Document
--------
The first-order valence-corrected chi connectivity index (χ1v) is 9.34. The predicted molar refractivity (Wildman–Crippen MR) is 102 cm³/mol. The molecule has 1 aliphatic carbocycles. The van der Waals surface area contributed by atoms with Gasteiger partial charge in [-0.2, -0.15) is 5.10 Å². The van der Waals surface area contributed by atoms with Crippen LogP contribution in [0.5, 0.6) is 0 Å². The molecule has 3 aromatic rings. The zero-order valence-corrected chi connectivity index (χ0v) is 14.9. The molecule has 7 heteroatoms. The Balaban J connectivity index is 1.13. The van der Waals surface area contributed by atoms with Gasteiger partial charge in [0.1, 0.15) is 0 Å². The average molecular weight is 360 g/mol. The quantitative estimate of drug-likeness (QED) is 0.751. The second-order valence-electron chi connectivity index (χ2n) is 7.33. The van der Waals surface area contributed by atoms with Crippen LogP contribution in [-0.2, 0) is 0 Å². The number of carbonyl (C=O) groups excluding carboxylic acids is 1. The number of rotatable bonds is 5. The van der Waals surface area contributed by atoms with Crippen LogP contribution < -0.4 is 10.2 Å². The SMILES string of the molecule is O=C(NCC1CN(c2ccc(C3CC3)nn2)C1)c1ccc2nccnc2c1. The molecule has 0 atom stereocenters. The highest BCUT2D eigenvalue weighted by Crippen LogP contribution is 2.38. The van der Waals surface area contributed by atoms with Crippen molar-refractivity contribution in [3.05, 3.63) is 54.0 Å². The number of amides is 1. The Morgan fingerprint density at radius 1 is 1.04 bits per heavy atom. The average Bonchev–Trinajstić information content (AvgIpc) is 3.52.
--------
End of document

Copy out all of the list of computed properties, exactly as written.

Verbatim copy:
The first-order valence-corrected chi connectivity index (χ1v) is 9.34. The predicted molar refractivity (Wildman–Crippen MR) is 102 cm³/mol. The molecule has 1 aliphatic carbocycles. The van der Waals surface area contributed by atoms with Gasteiger partial charge in [-0.2, -0.15) is 5.10 Å². The van der Waals surface area contributed by atoms with Crippen LogP contribution in [0.5, 0.6) is 0 Å². The molecule has 3 aromatic rings. The zero-order valence-corrected chi connectivity index (χ0v) is 14.9. The molecule has 7 heteroatoms. The Balaban J connectivity index is 1.13. The van der Waals surface area contributed by atoms with Gasteiger partial charge in [0.1, 0.15) is 0 Å². The average molecular weight is 360 g/mol. The quantitative estimate of drug-likeness (QED) is 0.751. The second-order valence-electron chi connectivity index (χ2n) is 7.33. The van der Waals surface area contributed by atoms with Crippen LogP contribution in [-0.2, 0) is 0 Å². The number of carbonyl (C=O) groups excluding carboxylic acids is 1. The number of rotatable bonds is 5. The van der Waals surface area contributed by atoms with Crippen LogP contribution < -0.4 is 10.2 Å². The SMILES string of the molecule is O=C(NCC1CN(c2ccc(C3CC3)nn2)C1)c1ccc2nccnc2c1. The molecule has 0 atom stereocenters. The highest BCUT2D eigenvalue weighted by Crippen LogP contribution is 2.38. The van der Waals surface area contributed by atoms with Crippen molar-refractivity contribution in [3.05, 3.63) is 54.0 Å². The number of amides is 1. The Morgan fingerprint density at radius 1 is 1.04 bits per heavy atom. The average Bonchev–Trinajstić information content (AvgIpc) is 3.52.